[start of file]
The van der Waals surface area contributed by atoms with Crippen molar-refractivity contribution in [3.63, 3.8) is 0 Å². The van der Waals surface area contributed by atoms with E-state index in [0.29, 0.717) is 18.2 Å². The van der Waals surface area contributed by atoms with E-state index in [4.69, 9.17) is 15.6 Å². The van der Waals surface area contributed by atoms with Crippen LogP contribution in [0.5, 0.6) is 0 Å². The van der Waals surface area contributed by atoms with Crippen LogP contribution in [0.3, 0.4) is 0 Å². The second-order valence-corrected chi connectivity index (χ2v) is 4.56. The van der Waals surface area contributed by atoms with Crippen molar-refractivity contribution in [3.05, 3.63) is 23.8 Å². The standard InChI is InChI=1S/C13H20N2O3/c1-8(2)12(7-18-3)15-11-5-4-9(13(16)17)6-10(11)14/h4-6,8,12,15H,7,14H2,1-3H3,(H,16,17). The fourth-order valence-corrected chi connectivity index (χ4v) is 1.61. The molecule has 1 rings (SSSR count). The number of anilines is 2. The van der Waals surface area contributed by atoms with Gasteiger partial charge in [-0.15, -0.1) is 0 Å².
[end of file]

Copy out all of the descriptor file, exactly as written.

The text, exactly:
The van der Waals surface area contributed by atoms with Crippen molar-refractivity contribution in [3.63, 3.8) is 0 Å². The van der Waals surface area contributed by atoms with E-state index in [0.29, 0.717) is 18.2 Å². The van der Waals surface area contributed by atoms with E-state index in [4.69, 9.17) is 15.6 Å². The van der Waals surface area contributed by atoms with Crippen LogP contribution in [0.5, 0.6) is 0 Å². The van der Waals surface area contributed by atoms with Crippen LogP contribution in [0.3, 0.4) is 0 Å². The second-order valence-corrected chi connectivity index (χ2v) is 4.56. The van der Waals surface area contributed by atoms with Crippen molar-refractivity contribution in [3.05, 3.63) is 23.8 Å². The standard InChI is InChI=1S/C13H20N2O3/c1-8(2)12(7-18-3)15-11-5-4-9(13(16)17)6-10(11)14/h4-6,8,12,15H,7,14H2,1-3H3,(H,16,17). The fourth-order valence-corrected chi connectivity index (χ4v) is 1.61. The molecule has 1 rings (SSSR count). The number of anilines is 2. The van der Waals surface area contributed by atoms with Gasteiger partial charge in [-0.15, -0.1) is 0 Å².